Along with much of the rest of the world, I mourn the unexpected loss of a wonderful musician.
About the musician born Prince Rogers Nelson I feel nothing more than normal sorrow due at the death of any human being. His heyday was after my time (I was too busy raising babies to care about the music scene) and I don't like his style of music anyway.
But nine days earlier the world lost another amazing musician: my own cousin Mike. He was two years younger than me, but the shock and sorrow of his death is far more than just a sharp reminder of my own mortality.
We were not particularly close as children, growing up as we did half a continent (and for two years, half a world) apart, in a day when communication and travel were far more difficult than they are now. But I was deeply moved when in later years he attended Janet's Eastman School recital, and—thanks to Facebook—we had recently begun to become reacquainted.
Mike was one of my favorite sorts of Facebook friends: an example of how people who differ markedly in political leanings, social attitudes, and lifestyle can still express their views freely while listening to one another and respecting each other's humanity. Much as I love having friends who agree with me, disagreeing with respect is such an important (and famously lacking) skill that in some ways I appreciate that even more. Except for the use of the term enemy (opponent would perhaps have served my purpose better), I'm reminded of a quote from C. S. Lewis' The Last Battle: "Has not one of the poets said that a noble friend is the best gift and a noble enemy the next best?"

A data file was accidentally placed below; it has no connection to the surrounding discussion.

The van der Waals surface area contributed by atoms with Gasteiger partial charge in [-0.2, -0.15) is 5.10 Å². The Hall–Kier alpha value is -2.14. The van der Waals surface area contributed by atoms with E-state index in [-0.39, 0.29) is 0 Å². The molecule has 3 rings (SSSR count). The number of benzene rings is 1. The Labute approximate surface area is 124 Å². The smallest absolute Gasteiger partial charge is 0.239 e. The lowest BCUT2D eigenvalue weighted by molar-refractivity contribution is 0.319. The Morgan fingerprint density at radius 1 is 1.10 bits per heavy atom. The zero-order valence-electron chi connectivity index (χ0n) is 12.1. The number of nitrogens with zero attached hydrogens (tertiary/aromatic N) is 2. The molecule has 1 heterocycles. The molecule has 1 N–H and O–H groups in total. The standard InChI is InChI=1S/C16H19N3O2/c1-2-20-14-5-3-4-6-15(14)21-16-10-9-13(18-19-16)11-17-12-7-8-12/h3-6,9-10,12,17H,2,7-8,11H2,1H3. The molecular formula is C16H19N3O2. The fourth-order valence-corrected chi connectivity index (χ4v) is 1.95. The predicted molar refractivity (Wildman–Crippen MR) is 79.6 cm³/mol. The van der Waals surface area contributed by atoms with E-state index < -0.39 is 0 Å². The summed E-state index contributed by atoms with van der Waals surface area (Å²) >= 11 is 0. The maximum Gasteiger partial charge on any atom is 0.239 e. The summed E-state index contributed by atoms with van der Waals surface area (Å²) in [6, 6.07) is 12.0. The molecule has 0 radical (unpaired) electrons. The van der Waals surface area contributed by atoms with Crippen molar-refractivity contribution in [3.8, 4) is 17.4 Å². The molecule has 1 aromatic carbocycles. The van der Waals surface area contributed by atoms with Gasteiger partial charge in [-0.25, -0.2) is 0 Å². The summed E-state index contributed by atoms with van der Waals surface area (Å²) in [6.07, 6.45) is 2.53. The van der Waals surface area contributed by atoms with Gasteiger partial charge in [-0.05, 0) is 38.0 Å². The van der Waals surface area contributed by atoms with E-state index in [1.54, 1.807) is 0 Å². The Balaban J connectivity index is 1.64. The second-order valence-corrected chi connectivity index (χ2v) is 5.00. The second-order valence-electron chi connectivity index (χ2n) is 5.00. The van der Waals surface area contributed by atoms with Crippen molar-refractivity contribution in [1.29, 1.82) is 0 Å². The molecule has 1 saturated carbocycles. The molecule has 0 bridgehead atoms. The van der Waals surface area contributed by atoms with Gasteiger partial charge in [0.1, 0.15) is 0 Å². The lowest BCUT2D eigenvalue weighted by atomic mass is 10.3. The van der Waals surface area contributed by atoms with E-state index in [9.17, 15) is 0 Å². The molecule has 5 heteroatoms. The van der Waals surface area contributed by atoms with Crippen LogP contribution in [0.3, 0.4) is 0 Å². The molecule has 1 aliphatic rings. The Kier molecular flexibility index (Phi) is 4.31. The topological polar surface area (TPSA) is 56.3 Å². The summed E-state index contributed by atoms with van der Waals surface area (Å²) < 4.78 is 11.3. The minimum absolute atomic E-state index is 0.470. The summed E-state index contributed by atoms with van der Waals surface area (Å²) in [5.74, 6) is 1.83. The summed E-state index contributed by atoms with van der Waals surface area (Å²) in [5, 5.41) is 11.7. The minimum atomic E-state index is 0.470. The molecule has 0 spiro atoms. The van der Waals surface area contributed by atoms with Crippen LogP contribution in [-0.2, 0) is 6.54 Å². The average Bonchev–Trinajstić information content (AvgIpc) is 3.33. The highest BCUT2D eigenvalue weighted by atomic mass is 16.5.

But Mike and I did not have nearly enough time to enjoy and explore that relationship. We had barely begun. I had no time to appreciate properly his musicianship, much less his heart of compassion for the lonely, the weary, the down-and-out.
Truthfully, much of Mike's music is a bit too dark for me, and it's not the style I generally prefer to listen to—though far, far closer to my own taste than the music of Prince!—but that doesn't stop me from recognizing and appreciating his considerable talent and skill.
Here's one of his songs, the best of the recordings I could find on YouTube:
You can learn a lot more about Mike's music at http://www.mcubedmusic.com/ and http://michaelmclaughlinmusic.com/. At the first link you can hear songs from his album, Part of the Plan. The second features his newest album, just recently released: Spare Me Some Humanity. The latter makes me grieve all the more that his career was cut short, because I love the increasing influence of world music on his compositions. At this site you can hear more from Spare Me Some Humanity, but alas only brief excerpts of each piece.
Of course my cousin was much more than his music ... but his music is easier to write about.
Rest in peace, Mike.